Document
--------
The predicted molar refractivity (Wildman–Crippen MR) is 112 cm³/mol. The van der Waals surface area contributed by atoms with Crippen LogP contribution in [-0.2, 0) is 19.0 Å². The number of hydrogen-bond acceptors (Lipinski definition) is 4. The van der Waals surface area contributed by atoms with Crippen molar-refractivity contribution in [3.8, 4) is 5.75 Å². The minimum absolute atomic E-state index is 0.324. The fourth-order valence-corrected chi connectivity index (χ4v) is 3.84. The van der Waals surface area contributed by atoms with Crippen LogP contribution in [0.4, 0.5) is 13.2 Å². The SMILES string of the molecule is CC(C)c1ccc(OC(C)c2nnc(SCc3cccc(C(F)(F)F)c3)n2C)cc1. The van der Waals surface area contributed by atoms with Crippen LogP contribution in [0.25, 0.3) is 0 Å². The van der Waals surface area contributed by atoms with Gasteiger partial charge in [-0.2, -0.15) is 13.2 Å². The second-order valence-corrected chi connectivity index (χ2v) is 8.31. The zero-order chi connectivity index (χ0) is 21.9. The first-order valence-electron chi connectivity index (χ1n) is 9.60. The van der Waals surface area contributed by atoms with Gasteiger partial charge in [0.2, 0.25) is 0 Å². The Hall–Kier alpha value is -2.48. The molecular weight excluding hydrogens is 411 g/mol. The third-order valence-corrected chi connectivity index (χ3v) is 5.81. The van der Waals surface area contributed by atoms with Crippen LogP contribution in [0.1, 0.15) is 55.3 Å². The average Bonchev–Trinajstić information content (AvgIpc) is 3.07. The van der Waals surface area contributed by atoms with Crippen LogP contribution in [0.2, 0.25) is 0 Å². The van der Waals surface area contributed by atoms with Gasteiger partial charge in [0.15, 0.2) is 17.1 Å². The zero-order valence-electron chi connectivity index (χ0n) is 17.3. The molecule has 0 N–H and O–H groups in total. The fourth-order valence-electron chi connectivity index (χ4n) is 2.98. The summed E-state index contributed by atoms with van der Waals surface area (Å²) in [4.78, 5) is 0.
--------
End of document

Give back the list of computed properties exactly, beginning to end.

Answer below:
The predicted molar refractivity (Wildman–Crippen MR) is 112 cm³/mol. The van der Waals surface area contributed by atoms with Crippen LogP contribution in [-0.2, 0) is 19.0 Å². The number of hydrogen-bond acceptors (Lipinski definition) is 4. The van der Waals surface area contributed by atoms with Crippen molar-refractivity contribution in [3.8, 4) is 5.75 Å². The minimum absolute atomic E-state index is 0.324. The fourth-order valence-corrected chi connectivity index (χ4v) is 3.84. The van der Waals surface area contributed by atoms with Crippen LogP contribution in [0.4, 0.5) is 13.2 Å². The SMILES string of the molecule is CC(C)c1ccc(OC(C)c2nnc(SCc3cccc(C(F)(F)F)c3)n2C)cc1. The van der Waals surface area contributed by atoms with Crippen LogP contribution in [0.25, 0.3) is 0 Å². The van der Waals surface area contributed by atoms with Gasteiger partial charge in [-0.2, -0.15) is 13.2 Å². The second-order valence-corrected chi connectivity index (χ2v) is 8.31. The zero-order chi connectivity index (χ0) is 21.9. The first-order valence-electron chi connectivity index (χ1n) is 9.60. The van der Waals surface area contributed by atoms with Gasteiger partial charge in [0.2, 0.25) is 0 Å². The Hall–Kier alpha value is -2.48. The molecular weight excluding hydrogens is 411 g/mol. The third-order valence-corrected chi connectivity index (χ3v) is 5.81. The van der Waals surface area contributed by atoms with Crippen LogP contribution in [0.1, 0.15) is 55.3 Å². The average Bonchev–Trinajstić information content (AvgIpc) is 3.07. The van der Waals surface area contributed by atoms with Crippen LogP contribution in [0.2, 0.25) is 0 Å². The van der Waals surface area contributed by atoms with Gasteiger partial charge in [0.15, 0.2) is 17.1 Å². The zero-order valence-electron chi connectivity index (χ0n) is 17.3. The molecule has 0 N–H and O–H groups in total. The fourth-order valence-electron chi connectivity index (χ4n) is 2.98. The summed E-state index contributed by atoms with van der Waals surface area (Å²) in [4.78, 5) is 0.